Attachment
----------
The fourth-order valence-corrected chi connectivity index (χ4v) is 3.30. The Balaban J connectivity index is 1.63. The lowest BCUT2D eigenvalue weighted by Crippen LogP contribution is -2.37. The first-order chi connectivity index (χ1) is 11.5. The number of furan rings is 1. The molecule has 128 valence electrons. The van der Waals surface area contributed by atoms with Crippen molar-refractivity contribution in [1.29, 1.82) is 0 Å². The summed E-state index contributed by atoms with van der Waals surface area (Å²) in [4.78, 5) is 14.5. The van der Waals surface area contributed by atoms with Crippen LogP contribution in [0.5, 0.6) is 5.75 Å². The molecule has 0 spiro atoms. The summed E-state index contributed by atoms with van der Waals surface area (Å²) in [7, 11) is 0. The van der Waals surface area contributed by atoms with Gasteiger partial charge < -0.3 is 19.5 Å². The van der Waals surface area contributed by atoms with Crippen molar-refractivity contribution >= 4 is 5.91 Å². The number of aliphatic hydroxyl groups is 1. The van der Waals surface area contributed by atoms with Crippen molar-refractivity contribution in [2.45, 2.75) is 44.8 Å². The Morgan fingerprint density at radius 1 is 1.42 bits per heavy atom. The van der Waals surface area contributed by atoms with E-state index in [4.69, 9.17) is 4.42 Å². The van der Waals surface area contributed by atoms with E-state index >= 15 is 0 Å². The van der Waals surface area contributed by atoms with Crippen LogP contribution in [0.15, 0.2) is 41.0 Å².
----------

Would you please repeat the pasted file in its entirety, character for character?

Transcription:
The fourth-order valence-corrected chi connectivity index (χ4v) is 3.30. The Balaban J connectivity index is 1.63. The lowest BCUT2D eigenvalue weighted by Crippen LogP contribution is -2.37. The first-order chi connectivity index (χ1) is 11.5. The number of furan rings is 1. The molecule has 128 valence electrons. The van der Waals surface area contributed by atoms with Crippen molar-refractivity contribution in [1.29, 1.82) is 0 Å². The summed E-state index contributed by atoms with van der Waals surface area (Å²) in [4.78, 5) is 14.5. The van der Waals surface area contributed by atoms with Crippen LogP contribution in [0.5, 0.6) is 5.75 Å². The molecule has 0 spiro atoms. The summed E-state index contributed by atoms with van der Waals surface area (Å²) in [7, 11) is 0. The van der Waals surface area contributed by atoms with Gasteiger partial charge < -0.3 is 19.5 Å². The van der Waals surface area contributed by atoms with Crippen molar-refractivity contribution >= 4 is 5.91 Å². The number of aliphatic hydroxyl groups is 1. The van der Waals surface area contributed by atoms with Crippen molar-refractivity contribution in [2.45, 2.75) is 44.8 Å². The Morgan fingerprint density at radius 1 is 1.42 bits per heavy atom. The van der Waals surface area contributed by atoms with E-state index in [4.69, 9.17) is 4.42 Å². The van der Waals surface area contributed by atoms with E-state index >= 15 is 0 Å². The van der Waals surface area contributed by atoms with Crippen LogP contribution in [0.15, 0.2) is 41.0 Å².